With current economic forecasts mixed, the outlook for careers is becoming more difficult to assess. In this blog, John M. McKee says leadership is the key to ensure that we don't follow in Japan's footsteps.
Sure, it's been a rough year, but don't you feel great about many of the recent news reports?
Lately, we're hearing that many of America's largest and most prominent companies are getting back on track. Consider the stories coming out over just the last few weeks:
— In the manufacturing sector, General Motors and Ford are both posting near-record quarterly profits.
— In the banking industry, many companies are again recording larger, stronger financial balance sheets.
— The tech sector, led by Apple & Google, has many companies now worth more than at any other time in the past.
— And retailers, always an indicator of market health, in segments ranging from Kohls to Nordstrom are posting great gains year over year.
So, are you more optimistic about the future now? Probably not. Because you know better.
Is the U.S .on the verge of a lost decade? Or worse?
- Will America cease to be the largest economy in the world — and if so, how soon?
- How will that affect most career paths?
- Will U.S. grads continue to find it tough to get good jobs? Will they be able to pay their college loans?
For noodling purposes, consider Japan, which until last month, was the world's number 2 economy:
If you are Japanese and between 25 and 34, you're considered to be a member of the "lost generation."
Despite being, on the whole, well educated and ready to compete in a global market, this group found that it couldn't get employment in their chosen fields. As a result of an economy that had crashed in 1992 after leading the world for years, this group of 3.3 million often ended up drifting in low-level jobs and unemployment.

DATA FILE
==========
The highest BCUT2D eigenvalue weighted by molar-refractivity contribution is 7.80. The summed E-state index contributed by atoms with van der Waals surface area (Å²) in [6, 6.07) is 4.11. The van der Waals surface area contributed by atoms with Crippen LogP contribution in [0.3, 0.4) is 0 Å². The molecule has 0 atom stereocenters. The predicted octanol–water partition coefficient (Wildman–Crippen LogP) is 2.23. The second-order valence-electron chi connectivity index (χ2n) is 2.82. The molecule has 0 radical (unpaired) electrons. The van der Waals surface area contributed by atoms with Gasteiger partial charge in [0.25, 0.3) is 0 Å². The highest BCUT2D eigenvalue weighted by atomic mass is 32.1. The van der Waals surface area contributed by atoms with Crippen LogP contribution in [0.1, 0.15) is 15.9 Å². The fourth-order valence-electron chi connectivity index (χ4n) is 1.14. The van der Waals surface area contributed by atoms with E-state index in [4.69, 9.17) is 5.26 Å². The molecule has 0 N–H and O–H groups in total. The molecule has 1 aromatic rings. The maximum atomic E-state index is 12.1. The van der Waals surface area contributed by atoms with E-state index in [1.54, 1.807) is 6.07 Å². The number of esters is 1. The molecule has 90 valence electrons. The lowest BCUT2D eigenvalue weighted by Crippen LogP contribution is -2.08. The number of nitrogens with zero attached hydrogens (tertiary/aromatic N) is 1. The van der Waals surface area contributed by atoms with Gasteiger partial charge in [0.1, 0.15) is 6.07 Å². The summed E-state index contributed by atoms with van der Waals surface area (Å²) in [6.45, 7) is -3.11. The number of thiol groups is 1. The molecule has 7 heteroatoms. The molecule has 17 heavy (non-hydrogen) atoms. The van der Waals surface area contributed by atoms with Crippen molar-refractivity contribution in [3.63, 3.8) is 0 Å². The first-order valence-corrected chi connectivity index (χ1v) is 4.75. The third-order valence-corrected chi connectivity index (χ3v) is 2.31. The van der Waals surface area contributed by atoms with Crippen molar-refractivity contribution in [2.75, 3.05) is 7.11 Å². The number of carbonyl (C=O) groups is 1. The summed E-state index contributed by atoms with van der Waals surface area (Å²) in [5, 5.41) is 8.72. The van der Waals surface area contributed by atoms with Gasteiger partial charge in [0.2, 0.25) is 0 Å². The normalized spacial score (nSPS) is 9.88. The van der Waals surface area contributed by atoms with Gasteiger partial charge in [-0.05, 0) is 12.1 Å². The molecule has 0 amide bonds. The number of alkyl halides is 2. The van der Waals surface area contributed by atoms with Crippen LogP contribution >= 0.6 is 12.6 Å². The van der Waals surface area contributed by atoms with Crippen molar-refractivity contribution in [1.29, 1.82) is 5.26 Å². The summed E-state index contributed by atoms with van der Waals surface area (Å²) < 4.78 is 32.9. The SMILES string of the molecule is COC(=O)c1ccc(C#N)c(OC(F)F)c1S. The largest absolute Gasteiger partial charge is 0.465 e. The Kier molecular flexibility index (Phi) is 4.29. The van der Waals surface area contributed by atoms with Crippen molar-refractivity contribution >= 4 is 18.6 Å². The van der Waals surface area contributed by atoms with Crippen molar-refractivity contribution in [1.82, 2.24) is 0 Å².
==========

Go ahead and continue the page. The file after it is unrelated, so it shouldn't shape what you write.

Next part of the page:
It was great until then. After the Japanese economy crashed, people knew it was going to be tough for a while. Most financiers and government officials presumed that people would get back to meaningful jobs when the economy heated up again. But around 2004, when business returned, employers went for younger, newly minted grads.
Companies defended their action with the argument that, after years of limited experience, members of the lost generation had developed habits that did not make them as suitable as new grads for moving ahead in an organization.
Consequently, this group suffers from higher rates of mental illness and anxiety. Looking ahead, the bank Credit Suisse forecasted that the group will continue costing the country very high costs compared to other generations. Expectations are that ultimately these individuals will saddle the taxpayers with an additional $US67 billion when they retire.
What about the U.S.? Will employment heat up here soon? Is the world's largest economy about to experience its own lost generation?
Economists are split on these questions, but actions speak louder than words. Small businesses, usually the engine of employment growth, continue to be reluctant to hire because the outlook is too tenuous. The big employers are continuing to seek less expensive workers abroad. GM has actually not hired many laid-off workers back.
The country seems split about what to do next. More government intervention or less? Should we increase the national debt now for a healthy tomorrow or is that simply mortgaging our future?
It's time for everyone in a position of influence, in all organizations, of all sizes to start acting like leaders:1. The most-effective leaders make decisions. Then they push those decisions through — even when there are many roadblocks. They can take companies and organizations on the verge of death (like Apple, which seemed doomed in the early 90s, or McDonald's, which was declining quickly despite earlier leadership changes) and fix them. 2. Great leaders show us why we must do what's needed. They don't accept a lot of push back from the other side. In any organization — including ones as big as Disney, HP, or Target — the leader does whatever is needed to get the whole team moving in the same direction. It may not be popular, but they don't worry about it. 3. Infighting kills even the best ideas. Multiple factions, each with different agendas caused the first commercially successful direct broadcast satellite TV service, PrimeStar, to founder. That made it ripe for DIRECTV, with a single focus, to take it out. When I moved in from DIRECTV to manage Primestar I was amazed at how great their people and technology were. With stronger leadership, it would have won the battle. 4. Old models will ultimately tank even the #1. Blockbuster Video is planning for bankruptcy. Over the past decade they flipped leaders, but none ever significantly changed an approach created way back in 1985. They failed to recognize that all organizations have a natural lifespan that can exist only so long without dramatic modification.
It's time to step in and step up.
Here's to the future!